Fact vs Fiction

Real Talk for the Lies We Tell Ourselves

Real Talk for the Lies We Tell Ourselves
Image credit: Ged Carroll | Flickr
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Let's be honest, we all lie to ourselves a little. Some of the lies are harmless, but others hold us back. Those lies manifest themselves in little habits and patterns for problem solving and getting work accomplished that only seem to be effective. Give yourself a chance to rethink the things you ‘know to be true’ to help you move forward in a more productive way.

Lie: I'm always just so busy.
Truth: If you’re postponing necessary projects and goals because you’re drowning in non-essential busywork, you need a reboot. You might not be managing your time effectively. Ask yourself what you can do to cut down on non-essential tasks, the marginalia and clutter that takes up headspace and your schedule and that’s keeping you from making bigger strides. Whether it's delegating, hiring or changing up your system, there is always way to solve the "busy" problem. 
Read more: How to Get That Lying Voice in Your Head to Stop Sabotaging Your Dreams

Lie: I’m the only one who cares about this project.
Are you? Chances are, there are others who want to work toward a solution, you haven’t found them. Or you haven’t engaged them effectively. Don’t get stuck in the past and focus only on the work. Think about who else might be motivated to work with you and reach out to those people. And listen: through co-creating your ideas will find their best route to success.
Read more: This One Habit Holds Leaders Back

Lie: No one will listen anyway.
Truth: Maybe you’re the one who’s not listening. Neuroscience shows us that entrenchment in a point of view can lead to an addiction of sorts – an addiction to being right. You see, each time you are right, Dopamine is released, leaving you wanting more. Like an addict, you’re left less and less careful of your impact on other people. 
Read more: Stop Having the Same Conversation Again and Again

Lie: We tried that and it didn’t work.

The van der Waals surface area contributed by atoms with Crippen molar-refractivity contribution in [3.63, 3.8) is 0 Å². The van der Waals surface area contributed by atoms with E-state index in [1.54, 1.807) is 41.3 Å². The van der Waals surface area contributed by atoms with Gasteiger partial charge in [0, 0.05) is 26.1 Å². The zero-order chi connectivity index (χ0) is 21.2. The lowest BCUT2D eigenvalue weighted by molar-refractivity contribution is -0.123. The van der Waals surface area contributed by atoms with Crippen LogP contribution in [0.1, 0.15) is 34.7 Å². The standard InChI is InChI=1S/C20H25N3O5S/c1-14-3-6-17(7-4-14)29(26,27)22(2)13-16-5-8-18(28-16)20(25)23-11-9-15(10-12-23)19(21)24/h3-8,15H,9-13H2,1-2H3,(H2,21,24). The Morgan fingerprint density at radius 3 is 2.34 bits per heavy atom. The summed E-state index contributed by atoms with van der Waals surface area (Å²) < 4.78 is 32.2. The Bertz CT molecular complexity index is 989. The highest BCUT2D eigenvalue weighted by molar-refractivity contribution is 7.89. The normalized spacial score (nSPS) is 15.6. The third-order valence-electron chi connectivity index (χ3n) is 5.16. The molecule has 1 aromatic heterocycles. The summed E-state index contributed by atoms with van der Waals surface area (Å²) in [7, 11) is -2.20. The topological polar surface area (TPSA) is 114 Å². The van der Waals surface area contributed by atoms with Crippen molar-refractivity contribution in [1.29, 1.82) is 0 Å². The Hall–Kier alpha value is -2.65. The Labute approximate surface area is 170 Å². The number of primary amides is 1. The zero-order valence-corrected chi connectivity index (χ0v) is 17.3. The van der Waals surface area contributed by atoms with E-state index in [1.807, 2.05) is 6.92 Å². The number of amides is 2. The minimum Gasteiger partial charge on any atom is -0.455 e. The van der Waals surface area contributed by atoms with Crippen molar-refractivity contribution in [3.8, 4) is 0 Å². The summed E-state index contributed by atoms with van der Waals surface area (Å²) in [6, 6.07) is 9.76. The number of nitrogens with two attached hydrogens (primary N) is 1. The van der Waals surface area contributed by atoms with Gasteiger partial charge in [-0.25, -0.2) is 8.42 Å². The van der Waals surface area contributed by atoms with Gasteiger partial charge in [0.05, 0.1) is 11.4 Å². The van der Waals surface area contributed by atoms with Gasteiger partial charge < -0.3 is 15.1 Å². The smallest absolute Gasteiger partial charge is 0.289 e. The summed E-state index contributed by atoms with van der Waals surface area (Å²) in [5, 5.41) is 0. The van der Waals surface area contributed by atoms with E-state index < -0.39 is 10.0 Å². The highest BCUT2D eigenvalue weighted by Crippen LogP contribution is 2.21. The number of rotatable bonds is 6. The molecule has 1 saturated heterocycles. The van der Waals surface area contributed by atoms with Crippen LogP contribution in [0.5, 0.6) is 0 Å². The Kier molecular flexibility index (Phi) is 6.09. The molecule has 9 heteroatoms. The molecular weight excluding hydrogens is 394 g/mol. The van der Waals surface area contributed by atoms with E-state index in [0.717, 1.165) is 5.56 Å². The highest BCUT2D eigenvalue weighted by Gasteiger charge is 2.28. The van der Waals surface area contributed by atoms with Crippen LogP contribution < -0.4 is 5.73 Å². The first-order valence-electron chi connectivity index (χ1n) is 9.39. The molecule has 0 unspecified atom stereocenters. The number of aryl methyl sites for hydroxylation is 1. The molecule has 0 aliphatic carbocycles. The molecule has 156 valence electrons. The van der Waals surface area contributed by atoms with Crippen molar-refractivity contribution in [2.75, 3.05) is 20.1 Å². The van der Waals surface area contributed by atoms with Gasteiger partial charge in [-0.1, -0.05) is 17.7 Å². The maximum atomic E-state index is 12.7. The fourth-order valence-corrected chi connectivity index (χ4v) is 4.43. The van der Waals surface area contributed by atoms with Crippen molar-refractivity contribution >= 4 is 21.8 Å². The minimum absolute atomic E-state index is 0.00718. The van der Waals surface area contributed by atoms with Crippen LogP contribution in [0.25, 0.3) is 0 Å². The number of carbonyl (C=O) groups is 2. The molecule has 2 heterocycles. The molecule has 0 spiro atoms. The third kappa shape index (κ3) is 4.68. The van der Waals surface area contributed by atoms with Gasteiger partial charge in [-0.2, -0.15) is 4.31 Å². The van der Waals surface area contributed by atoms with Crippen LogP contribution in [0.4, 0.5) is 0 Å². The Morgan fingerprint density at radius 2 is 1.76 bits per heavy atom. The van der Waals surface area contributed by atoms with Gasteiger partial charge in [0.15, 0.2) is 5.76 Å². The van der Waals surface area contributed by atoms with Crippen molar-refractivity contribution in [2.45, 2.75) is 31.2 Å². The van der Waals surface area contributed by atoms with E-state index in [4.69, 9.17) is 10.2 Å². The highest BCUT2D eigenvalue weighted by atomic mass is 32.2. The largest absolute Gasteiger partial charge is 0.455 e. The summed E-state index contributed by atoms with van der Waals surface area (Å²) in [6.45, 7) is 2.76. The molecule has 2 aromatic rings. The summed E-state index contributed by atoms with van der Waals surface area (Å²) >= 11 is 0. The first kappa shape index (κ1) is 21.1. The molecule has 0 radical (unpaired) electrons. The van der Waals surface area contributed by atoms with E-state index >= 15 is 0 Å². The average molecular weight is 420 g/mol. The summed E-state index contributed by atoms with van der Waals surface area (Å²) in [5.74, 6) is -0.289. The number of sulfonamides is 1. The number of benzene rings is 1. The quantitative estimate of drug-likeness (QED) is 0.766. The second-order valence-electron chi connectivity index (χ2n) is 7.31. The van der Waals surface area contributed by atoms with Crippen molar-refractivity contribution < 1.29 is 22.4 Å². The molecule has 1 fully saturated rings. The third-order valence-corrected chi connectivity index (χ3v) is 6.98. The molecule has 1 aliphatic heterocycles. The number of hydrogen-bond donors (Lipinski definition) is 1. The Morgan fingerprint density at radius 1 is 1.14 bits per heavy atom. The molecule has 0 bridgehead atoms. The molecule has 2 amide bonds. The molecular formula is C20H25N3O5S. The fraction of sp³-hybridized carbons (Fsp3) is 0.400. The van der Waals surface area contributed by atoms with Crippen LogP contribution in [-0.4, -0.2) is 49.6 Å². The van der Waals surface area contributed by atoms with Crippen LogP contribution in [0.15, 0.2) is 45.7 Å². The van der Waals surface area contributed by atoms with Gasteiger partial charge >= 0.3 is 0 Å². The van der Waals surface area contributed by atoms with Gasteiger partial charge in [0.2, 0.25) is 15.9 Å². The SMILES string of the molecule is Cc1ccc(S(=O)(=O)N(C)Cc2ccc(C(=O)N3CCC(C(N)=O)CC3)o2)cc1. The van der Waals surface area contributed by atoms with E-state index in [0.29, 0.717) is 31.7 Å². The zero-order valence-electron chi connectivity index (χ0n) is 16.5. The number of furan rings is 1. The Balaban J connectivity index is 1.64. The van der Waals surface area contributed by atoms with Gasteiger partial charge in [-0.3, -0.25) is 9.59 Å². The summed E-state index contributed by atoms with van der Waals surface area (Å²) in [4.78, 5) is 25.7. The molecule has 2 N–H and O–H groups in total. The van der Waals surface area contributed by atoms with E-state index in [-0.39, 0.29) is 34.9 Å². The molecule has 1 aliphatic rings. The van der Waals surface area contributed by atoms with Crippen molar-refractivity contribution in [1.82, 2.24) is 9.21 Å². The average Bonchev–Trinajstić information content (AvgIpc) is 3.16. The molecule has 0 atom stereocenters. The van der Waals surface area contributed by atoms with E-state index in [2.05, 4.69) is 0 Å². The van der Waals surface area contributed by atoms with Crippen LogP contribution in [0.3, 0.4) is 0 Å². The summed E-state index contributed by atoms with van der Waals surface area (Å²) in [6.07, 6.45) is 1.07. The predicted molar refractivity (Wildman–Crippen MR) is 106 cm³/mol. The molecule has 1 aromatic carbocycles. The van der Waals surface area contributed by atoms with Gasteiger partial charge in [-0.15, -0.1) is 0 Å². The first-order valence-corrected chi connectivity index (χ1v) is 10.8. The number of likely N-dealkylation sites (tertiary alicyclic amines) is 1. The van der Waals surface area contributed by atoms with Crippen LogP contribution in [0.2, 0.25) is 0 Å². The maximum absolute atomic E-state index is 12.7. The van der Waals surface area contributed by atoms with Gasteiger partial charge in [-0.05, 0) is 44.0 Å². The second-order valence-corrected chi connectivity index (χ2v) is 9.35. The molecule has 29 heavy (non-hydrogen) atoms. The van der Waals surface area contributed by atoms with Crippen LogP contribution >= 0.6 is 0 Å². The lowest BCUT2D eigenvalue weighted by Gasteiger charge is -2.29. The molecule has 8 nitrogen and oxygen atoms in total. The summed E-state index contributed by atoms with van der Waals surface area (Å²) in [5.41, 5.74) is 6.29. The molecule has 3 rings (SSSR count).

Truth: If we never revisited ideas, we’d never have cars or airplanes any of the innovations that stayed static for decades until the right mix of people and technology came along to transform our lives. As someone with experience, your job is to speak up, but also to understand that situations are fluid and that a new attempt could create real headway.

Lie: I'm in charge. I always have to have a solution
Truth: Your employees will look to you for a broader vision, but you’re not the best source for how everything in your company is running. You don’t have visibility into problems certain departments face and how your approach might complicate things. You hired your staff for a reason, so tap their expertise. Create a dialogue and ask for input. This will ensure that you have the buy-in you’ll need for your solutions to succeed.
Read more: 7 Leadership Lies You Need to Stop Believing

Lie: I can teach myself everything I need to know.
Truth: Information alone isn’t in the world but it's impossible to do everything yourself or to know how to implement what you've learned in the best way if you've never done it before. Whether you are looking to learn more about coding or figuring out the right payroll system for your business, something could end up falling through the cracks if you try to go it alone. 
Read more: 5 Lies Entrepreneurs Need to Stop Believing

Lie: If I love it, there’s a market.
Truth: Your passion can motivate new hires, carry you through rough times and help you see what no one else does. But it can’t conjure a market that doesn’t exist. Ask yourself if a pivot would help and how it might change your company. Chances are, a small change can do a world of good.  
Read more: 6 Dangerous Lies Entrepreneurs Tell Themselves

Edition: November 2016

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